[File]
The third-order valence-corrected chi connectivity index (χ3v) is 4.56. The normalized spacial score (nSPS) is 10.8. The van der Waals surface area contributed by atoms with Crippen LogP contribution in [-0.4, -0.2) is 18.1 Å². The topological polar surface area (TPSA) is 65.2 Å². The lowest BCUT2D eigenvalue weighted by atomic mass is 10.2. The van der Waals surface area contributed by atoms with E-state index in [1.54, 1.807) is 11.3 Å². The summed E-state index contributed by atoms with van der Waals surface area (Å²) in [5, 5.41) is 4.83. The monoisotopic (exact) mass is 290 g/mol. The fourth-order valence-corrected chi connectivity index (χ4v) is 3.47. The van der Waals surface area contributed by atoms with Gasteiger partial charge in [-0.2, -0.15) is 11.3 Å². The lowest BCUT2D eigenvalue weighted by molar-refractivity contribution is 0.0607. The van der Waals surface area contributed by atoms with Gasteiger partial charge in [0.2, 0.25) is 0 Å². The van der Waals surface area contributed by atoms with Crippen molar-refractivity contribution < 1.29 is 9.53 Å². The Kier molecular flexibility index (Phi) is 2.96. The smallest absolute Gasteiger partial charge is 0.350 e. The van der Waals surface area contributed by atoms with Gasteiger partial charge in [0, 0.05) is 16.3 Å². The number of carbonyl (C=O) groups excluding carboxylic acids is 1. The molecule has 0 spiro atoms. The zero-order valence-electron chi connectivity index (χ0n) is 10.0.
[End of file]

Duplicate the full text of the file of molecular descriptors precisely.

The third-order valence-corrected chi connectivity index (χ3v) is 4.56. The normalized spacial score (nSPS) is 10.8. The van der Waals surface area contributed by atoms with Crippen LogP contribution in [-0.4, -0.2) is 18.1 Å². The topological polar surface area (TPSA) is 65.2 Å². The lowest BCUT2D eigenvalue weighted by atomic mass is 10.2. The van der Waals surface area contributed by atoms with E-state index in [1.54, 1.807) is 11.3 Å². The summed E-state index contributed by atoms with van der Waals surface area (Å²) in [5, 5.41) is 4.83. The monoisotopic (exact) mass is 290 g/mol. The fourth-order valence-corrected chi connectivity index (χ4v) is 3.47. The van der Waals surface area contributed by atoms with Gasteiger partial charge in [-0.2, -0.15) is 11.3 Å². The lowest BCUT2D eigenvalue weighted by molar-refractivity contribution is 0.0607. The van der Waals surface area contributed by atoms with Gasteiger partial charge in [0.2, 0.25) is 0 Å². The van der Waals surface area contributed by atoms with Crippen molar-refractivity contribution < 1.29 is 9.53 Å². The Kier molecular flexibility index (Phi) is 2.96. The smallest absolute Gasteiger partial charge is 0.350 e. The van der Waals surface area contributed by atoms with Gasteiger partial charge in [0, 0.05) is 16.3 Å². The number of carbonyl (C=O) groups excluding carboxylic acids is 1. The molecule has 0 spiro atoms. The zero-order valence-electron chi connectivity index (χ0n) is 10.0.